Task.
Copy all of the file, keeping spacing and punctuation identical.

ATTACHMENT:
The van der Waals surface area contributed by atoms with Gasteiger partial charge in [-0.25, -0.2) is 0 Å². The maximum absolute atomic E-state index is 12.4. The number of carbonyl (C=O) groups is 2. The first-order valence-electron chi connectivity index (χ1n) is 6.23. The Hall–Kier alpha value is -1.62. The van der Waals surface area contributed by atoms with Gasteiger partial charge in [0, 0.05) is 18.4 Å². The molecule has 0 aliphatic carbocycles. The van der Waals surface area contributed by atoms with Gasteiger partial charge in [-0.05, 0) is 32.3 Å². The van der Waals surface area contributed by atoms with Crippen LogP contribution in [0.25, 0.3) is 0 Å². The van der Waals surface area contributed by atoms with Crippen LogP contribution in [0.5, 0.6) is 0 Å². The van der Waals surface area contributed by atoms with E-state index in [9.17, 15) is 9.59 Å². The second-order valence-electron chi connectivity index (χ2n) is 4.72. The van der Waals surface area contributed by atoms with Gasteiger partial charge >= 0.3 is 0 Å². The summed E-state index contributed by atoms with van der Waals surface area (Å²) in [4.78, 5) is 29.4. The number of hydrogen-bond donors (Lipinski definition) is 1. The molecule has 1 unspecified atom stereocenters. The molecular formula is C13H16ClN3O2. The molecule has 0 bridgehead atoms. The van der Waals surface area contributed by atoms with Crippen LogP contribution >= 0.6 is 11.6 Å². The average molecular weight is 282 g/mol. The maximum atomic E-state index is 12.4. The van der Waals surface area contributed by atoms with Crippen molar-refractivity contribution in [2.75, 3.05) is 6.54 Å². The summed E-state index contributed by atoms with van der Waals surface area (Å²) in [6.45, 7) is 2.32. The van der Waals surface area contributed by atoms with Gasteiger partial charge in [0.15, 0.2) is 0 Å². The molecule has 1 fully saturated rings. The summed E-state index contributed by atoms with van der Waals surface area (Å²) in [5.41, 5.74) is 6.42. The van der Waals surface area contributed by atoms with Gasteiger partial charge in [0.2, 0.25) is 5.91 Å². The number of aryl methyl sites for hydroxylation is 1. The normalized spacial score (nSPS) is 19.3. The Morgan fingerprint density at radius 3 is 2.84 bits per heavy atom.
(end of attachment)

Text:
The van der Waals surface area contributed by atoms with Gasteiger partial charge in [-0.25, -0.2) is 0 Å². The maximum absolute atomic E-state index is 12.4. The number of carbonyl (C=O) groups is 2. The first-order valence-electron chi connectivity index (χ1n) is 6.23. The Hall–Kier alpha value is -1.62. The van der Waals surface area contributed by atoms with Gasteiger partial charge in [0, 0.05) is 18.4 Å². The molecule has 0 aliphatic carbocycles. The van der Waals surface area contributed by atoms with Gasteiger partial charge in [-0.05, 0) is 32.3 Å². The van der Waals surface area contributed by atoms with Crippen LogP contribution in [0.25, 0.3) is 0 Å². The van der Waals surface area contributed by atoms with Crippen LogP contribution in [0.5, 0.6) is 0 Å². The van der Waals surface area contributed by atoms with E-state index in [9.17, 15) is 9.59 Å². The second-order valence-electron chi connectivity index (χ2n) is 4.72. The van der Waals surface area contributed by atoms with Gasteiger partial charge >= 0.3 is 0 Å². The summed E-state index contributed by atoms with van der Waals surface area (Å²) in [4.78, 5) is 29.4. The number of hydrogen-bond donors (Lipinski definition) is 1. The molecule has 1 unspecified atom stereocenters. The molecular formula is C13H16ClN3O2. The molecule has 0 bridgehead atoms. The van der Waals surface area contributed by atoms with Crippen LogP contribution >= 0.6 is 11.6 Å². The average molecular weight is 282 g/mol. The maximum atomic E-state index is 12.4. The van der Waals surface area contributed by atoms with Crippen molar-refractivity contribution in [2.75, 3.05) is 6.54 Å². The summed E-state index contributed by atoms with van der Waals surface area (Å²) in [6.45, 7) is 2.32. The van der Waals surface area contributed by atoms with Gasteiger partial charge in [0.15, 0.2) is 0 Å². The molecule has 1 fully saturated rings. The summed E-state index contributed by atoms with van der Waals surface area (Å²) in [5.41, 5.74) is 6.42. The van der Waals surface area contributed by atoms with Gasteiger partial charge in [0.2, 0.25) is 5.91 Å². The number of aryl methyl sites for hydroxylation is 1. The normalized spacial score (nSPS) is 19.3. The Morgan fingerprint density at radius 3 is 2.84 bits per heavy atom.